Homer Steedly
Tibby Steedly

 Note: Coinciding with broadcast on SCETV of The Vietnam War, a film by Ken Burns and Lynn Novick,  Walter Edgar's Journal is re-publishing podcasts of some of our earlier programs.

(Broadcast 11-14-08) - When we talked to Vietnam War veteran Homer Steedly in 2007 the South Carolina native told us of his plans to return to Vietnam. One of his goals has been to, at last, meet face-to-face with the family of Hoang Ngoc Dam, the young North Vietnamese soldier (a medic) whom he'd killed in March of 1969; and to help locate Dam's remains and return them to his family's village for burial.

During Vietnam, Music Spoke to Both Sides of a Divided Nation

Sep 15, 2017
Bob Dylan with Joan Baez during the March on Washington in Washington, D.C., 1963.
Rowland Scherman (U.S. National Archives and Records Administration), via Wikimedia Commons

(THE CONVERSATION) -  Music is central to Ken Burns's new Vietnam War documentary, with an original score accompanied by samples of the era's most popular musicians, from the Rolling Stones to Bob Dylan. According to USA Today, the people interviewed for the film were even asked to provide their 10 favorite songs from the war years.

While it's natural that a historical film would include period-specific songs, music played an outsized role in the Vietnam War era. Whereas during past wars, musicians wrote songs to unite Americans, Vietnam-era music spoke to the growing numbers of disillusioned citizens, and brought attention to the cultural fissures that were beginning to emerge.

The exact nature of the crescent which adorns the corner of the South Carolina state flag has been the subject of debate for years.  Is it a moon, as many people say?  Two state historians say it sure looks like one, but according to the flag's creator, t
Wikimedia Commons [CC0 1.0]

South Carolina is widely acknowledged to have one of the most beautiful state flags in the country.   Created by Col. William Moultrie, the flag features a palmetto tree, which became a beloved icon of the state.  But what about that crescent shape in the corner?  Many people call it a moon but is it really?  

Sept. 7 Hurricane Irma Update News Conference
www.scetv.org

South Carolina is planning for a category 4 storm to impact the state starting Saturday. During a press conference Thursday, Gov. McMaster said 800 SC National Guardsmen have been activated. Sunday, September 10th, 2500 Guardsmen will be on duty and by Tuesday, September 11th 5000 guardsmen will be on duty.

McMaster said as of 2pm Thursday, healthcare facilities along the coast in potential impact zones are ordered to evacuate. Those are facilities in the following counties: Jasper, Beaufort, Colleton, Dorchester, Berkeley, Horry, Charleston and Georgetown.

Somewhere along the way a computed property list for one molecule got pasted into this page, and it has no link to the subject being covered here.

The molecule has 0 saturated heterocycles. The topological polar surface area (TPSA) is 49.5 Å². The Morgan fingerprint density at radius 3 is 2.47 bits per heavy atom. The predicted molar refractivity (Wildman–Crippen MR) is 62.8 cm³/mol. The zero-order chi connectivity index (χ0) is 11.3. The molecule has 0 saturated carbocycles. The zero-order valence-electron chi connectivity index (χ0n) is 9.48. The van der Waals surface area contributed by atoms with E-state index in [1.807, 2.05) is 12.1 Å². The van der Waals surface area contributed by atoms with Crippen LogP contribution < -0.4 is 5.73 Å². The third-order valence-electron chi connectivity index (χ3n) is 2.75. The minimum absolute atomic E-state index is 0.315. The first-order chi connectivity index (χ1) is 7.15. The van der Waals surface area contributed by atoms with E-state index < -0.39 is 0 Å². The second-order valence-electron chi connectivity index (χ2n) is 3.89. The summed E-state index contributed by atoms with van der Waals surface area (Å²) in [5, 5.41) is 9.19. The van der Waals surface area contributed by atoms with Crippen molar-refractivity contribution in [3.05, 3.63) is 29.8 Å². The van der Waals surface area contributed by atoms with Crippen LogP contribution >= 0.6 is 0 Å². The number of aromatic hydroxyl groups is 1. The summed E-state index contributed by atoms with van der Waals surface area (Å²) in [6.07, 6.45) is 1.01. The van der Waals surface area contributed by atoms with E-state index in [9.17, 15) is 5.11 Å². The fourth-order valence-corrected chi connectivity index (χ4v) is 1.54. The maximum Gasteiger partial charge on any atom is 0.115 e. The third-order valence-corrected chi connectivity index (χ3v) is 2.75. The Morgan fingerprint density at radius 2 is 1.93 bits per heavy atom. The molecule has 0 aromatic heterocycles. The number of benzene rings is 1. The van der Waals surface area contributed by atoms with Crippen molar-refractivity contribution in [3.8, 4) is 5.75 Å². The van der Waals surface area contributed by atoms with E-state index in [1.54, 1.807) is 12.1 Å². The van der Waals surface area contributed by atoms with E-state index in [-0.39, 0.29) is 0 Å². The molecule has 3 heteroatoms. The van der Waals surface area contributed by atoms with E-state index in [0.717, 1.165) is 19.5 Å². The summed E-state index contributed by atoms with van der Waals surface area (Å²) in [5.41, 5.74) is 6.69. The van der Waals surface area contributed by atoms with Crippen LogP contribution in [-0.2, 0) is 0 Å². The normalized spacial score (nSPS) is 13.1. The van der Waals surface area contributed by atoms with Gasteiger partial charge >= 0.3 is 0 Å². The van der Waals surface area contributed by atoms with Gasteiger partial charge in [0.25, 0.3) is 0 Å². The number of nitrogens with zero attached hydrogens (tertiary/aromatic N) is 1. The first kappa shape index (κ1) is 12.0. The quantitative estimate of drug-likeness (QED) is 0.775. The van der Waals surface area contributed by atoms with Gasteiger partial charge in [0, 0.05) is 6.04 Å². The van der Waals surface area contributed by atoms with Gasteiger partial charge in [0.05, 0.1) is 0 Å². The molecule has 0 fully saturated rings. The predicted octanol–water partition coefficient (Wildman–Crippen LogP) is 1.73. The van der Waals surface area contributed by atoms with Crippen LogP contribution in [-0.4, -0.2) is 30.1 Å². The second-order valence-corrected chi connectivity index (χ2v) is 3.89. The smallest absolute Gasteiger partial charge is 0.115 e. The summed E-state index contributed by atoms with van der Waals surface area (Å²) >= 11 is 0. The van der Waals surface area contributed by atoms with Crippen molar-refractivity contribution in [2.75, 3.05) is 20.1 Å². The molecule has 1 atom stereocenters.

Narrative: Everything Changed Overnight

Aug 29, 2017
Jonathan Jackson and Licia Jackson, Columbia 2016
StoryCorps

This edition of Narrative features an interview from StoryCorps, an oral history project where friends and loved ones interview each other. When StoryCorps visited Columbia in 2016, Licia Jackson talked with her son Jonathan about his time in the military in the early 2000s.

John C. West, South Carolina Governor, 1971 - 1975.
library.sc.edu/p/collections

This French language film shows the Governor of South Carolina, John West, as he signed a petition of support for American Prisoners of War in Vietnam at the state capital. Hundreds of South Carolinians showed their support too, by signing the petition.

Note: Although the narration in this report for French television is not subtitled, the film contains historical footage of the event, and some of West's comments are audible.

S.C. Hall of Fame: Lt. William Farrow (1918-1942)

Aug 4, 2017
Crew 16 of the Doolittle Raiders. Left to right: Lt George Barr, Lt William G. Farrow, Sgt Harold A. Spatz, Lt Robert L. Hite, and Cpl Jacob D. DeShazer.
USAF

William G. Farrow was born in 1918 in Darlington. He trained to be a pilot at the Hawthorne Aviation School where he received his commission and the silver wings of an Army Aviator in 1941 before joining the 17 Bombardment Group.

In January 1942, Lt. Col. Jimmy Doolittle asked for volunteers from the 17 Bombardment Group for a secret, hazardous mission, and in April, the crew and B-25s were loaded aboard the USS Hornet headed for an unknown destination on a mission now known as the Doolittle Raid story.  

SC Hall of Fame: Gen. Thomas Sumter (1734-1832)

Aug 4, 2017
Gen. Thomas Sumter
SC Hall of Fame

Virginia native Thomas Sumter wound up in debtor’s prison following the French and Indian War, escaped and came to South Carolina. He became a landowner and early advocate for American independence and in 1780 became the state’s first militia brigadier general. For more than a year he harassed the British, earning the name "Gamecock.” He opposed ratification of the United States Constitution, but was still elected to the First Congress. He served in the United States House of Representatives (1789-1793) and the United States Senate (1793-1810), then retired and lived to nearly 100.

Gen. William Westmoreland
SC Hall of Fame

 General Westmoreland’s rise through the ranks of the army coincided with television coverage of the Vietnam War in the 1960’s, making him one of the most recognized military figures of the 20th century. Born in Spartanburg, South Carolina, he went on to graduate from the United States Military Academy at West Point and served in 17 battle campaigns during three wars: World War II, Korea, and Vietnam. Promoted to the rank of brigadier general at age 38, he later earned a second star, making him at the time the youngest major general in the U.S. Army.

SC Hall of Fame: Sgt. William Jasper (1750-1779)

Aug 4, 2017
Sgt. William Jasper
SC Hall of Fame

Sgt. William Jasper distinguished himself as a patriot during the American Revolution. He was probably born in the vicinity of Georgetown, South Carolina. During the bombardment of Sullivan’s Island by a British fleet on June 28, 1776, Jasper recovered the South Carolina flag after it had been shot from its staff and, in the face of deadly fire, attached it to a sponge-staff and remounted it upon the walls of the fort.

Pages